Debbi: I’m always impressed when people do this level of research, do so much research that they could practically write books about the subject itself.
Kim: Yeah. Well, for me, research is such an integral part of the writing process. It has been for all of my novels. The author Hilary Mantel, who’s a historical novelist, she said that a writer can hardly know what they need to know until they reach the scene, and she was talking there about historical research. But I think for me anyway, it’s true for everything I’ve written. You get to a scene and you think, well, hang on, I’ve made Q a quantum computer now, so I better go learn something about quantum computing. And for me, getting to talk to experts and pick their mind, that’s just such a joy.
Debbi: It is, isn’t it? What sparked the idea for your first book in this trilogy?
Kim: It was an interesting challenge because the Flemings wanted me to kind of expand the world of 007, bring in these new Double O characters, and then in a way, James Bond becomes a problem because he’s such an icon. If he’s standing there on the page or the stage, the spotlight is on him, and that’s where all eyes are going to turn. So how do you introduce a new character under those circumstances? You know, it’s kind of unfair to the new character, so I thought I have to kind of get rid of him in a way. I have to ask him just to step a little bit out of the spotlight and into the darkness. That was my idea to have him missing from the beginning, and to have a kind of new ensemble cast of Double O characters who are trying to find him. They don’t know if he’s been captured, possibly even killed, so they’re looking for him desperately while also trying to work out whether this tech billionaire who says he can solve the climate crisis through technology is quite so saintly as he seems.
It was an interesting challenge because the Flemings wanted me to kind of expand the world of 007, bring in these new Double O characters, and then in a way, James Bond becomes a problem because he’s such an icon. If he’s standing there on the page or the stage, the spotlight is on him, and that’s where all eyes are going to turn. So how do you introduce a new character under those circumstances?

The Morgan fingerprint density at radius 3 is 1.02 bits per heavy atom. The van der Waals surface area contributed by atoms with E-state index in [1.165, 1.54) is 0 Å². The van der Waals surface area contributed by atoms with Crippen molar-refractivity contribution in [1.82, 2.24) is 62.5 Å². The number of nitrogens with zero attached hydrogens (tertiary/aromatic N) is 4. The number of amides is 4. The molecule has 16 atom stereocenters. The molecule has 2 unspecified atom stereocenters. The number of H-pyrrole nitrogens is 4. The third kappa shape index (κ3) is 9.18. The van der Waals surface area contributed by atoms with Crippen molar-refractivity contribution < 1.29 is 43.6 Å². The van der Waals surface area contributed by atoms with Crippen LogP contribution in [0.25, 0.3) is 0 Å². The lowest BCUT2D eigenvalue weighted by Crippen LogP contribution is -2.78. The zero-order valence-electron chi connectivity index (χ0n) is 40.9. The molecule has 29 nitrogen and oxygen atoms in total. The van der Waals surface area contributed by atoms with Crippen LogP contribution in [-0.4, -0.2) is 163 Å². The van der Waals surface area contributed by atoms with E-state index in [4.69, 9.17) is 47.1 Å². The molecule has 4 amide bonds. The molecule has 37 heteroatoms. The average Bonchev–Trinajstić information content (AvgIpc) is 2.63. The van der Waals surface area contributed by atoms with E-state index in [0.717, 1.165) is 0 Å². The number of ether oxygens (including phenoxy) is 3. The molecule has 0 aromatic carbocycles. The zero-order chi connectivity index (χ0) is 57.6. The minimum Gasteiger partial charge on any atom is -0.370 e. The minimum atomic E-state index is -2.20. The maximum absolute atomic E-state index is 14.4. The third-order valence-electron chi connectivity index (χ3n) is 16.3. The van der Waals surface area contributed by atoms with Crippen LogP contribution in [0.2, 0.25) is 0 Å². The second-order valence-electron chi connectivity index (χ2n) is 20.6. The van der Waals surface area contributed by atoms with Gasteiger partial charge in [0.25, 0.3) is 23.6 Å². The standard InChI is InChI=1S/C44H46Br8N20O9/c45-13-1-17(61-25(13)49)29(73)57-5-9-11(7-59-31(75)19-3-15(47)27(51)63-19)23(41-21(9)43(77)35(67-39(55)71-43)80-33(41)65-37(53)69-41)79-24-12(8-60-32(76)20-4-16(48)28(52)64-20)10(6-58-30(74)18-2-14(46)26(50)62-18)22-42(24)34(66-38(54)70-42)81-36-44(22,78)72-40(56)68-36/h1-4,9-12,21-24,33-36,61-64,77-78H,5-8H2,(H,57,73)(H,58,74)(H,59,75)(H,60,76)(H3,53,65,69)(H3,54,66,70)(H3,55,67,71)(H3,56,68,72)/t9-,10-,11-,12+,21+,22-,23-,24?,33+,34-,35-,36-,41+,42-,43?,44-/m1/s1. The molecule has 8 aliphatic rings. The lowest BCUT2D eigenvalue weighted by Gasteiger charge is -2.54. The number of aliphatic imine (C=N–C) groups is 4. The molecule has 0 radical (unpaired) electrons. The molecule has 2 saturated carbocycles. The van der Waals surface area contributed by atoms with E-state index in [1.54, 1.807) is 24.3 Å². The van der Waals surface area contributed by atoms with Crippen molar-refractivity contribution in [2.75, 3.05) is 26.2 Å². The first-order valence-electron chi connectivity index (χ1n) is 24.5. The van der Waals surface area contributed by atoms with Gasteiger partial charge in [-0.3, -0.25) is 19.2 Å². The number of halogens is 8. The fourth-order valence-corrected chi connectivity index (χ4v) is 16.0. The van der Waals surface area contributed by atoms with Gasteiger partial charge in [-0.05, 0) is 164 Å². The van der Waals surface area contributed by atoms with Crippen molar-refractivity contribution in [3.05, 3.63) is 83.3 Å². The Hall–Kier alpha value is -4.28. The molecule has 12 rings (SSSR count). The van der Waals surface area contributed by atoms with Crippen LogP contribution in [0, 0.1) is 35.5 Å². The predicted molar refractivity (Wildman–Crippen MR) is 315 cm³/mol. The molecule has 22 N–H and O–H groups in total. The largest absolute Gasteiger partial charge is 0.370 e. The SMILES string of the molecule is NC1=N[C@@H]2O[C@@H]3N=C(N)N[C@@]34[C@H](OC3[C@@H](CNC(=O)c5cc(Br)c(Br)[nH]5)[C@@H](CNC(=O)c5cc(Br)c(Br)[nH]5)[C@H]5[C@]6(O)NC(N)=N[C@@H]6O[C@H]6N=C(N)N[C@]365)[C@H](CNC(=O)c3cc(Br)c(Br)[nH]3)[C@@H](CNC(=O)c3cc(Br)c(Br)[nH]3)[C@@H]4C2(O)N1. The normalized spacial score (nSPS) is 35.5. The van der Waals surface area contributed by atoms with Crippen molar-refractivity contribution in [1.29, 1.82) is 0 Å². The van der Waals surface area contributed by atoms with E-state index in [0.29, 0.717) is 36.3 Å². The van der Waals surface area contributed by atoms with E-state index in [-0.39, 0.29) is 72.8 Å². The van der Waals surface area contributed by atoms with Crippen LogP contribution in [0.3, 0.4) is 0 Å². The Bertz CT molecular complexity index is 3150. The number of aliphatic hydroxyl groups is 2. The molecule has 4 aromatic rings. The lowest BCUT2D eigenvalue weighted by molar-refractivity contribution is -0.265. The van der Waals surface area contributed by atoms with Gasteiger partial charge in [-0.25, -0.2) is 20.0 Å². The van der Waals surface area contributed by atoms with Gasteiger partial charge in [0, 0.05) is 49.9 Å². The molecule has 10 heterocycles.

Debbi: Yeah. I thought it was interesting the way the various characters, the different Double O’s would talk about James Bond and talk about their experiences with him, and there would be like a typical James Bond moment that they would insert in there. So it’s as if the specter of James Bond was in the book.
Kim: Absolutely. He’s both absent and present really, because he’s there in flashbacks, he’s there in memories, and as you say, he is there in conversations. That was a way for me to almost transfer or hopefully transfer the reader’s empathy and love for Bond onto these new characters who love Bond just as much and have significant relationships with him.
We have Moneypenny, who is now the head of the Double O section in what I felt was a very long overdue promotion, and she and Bond have kind of come up together through MI6, and she has a very kind of intimate friendship with him. We have Johanna Harwood, 003 who’s had a romantic relationship with him, 009—Sid Bashir, who has been mentored by him, and we get to see him from all these different perspectives, which for me is one of the things I love most about Fleming’s writing. He often looks at Bond from the outside, whether it’s from the enemy’s perspective in From Russia with Love, or from the leading lady’s perspective in The Spy Who Loved Me, and I really wanted to get into those moments. How do these people perceive Bond, because so much of Bond is how people look at him in the cinemas, how we look at him. We create him with our gaze.
[O]ne of the things I love most about Fleming’s writing. He often looks at Bond from the outside, whether it’s from the enemy’s perspective in From Russia with Love, or from the leading lady’s perspective in The Spy Who Loved Me, and I really wanted to get into those moments.
Debbi: Yeah. Yeah, exactly. How did you come up with all those different characters anyway, those different particular characters? I mean, I was particularly interested in Harwood and Dryden.
Kim: Thank you. Thank you. Well, that was another really fun challenge of this. You’re going to have new Double Os. Who are they going to be? I started off looking at some of the kind of legacy and law around the Double O section and the idea of being a Double O, so I started off thinking about this idea of a license to kill, which sounds really fun and cool, but when you think about it, it is an enormous ethical responsibility that you are judge, jury and executioner in the field. I wanted to investigate that so I started to think about what is the opposite of a license to kill, and I felt like it was a doctor’s Hippocratic Oath to heal, and that was where Johanna Harwood, 003 came from.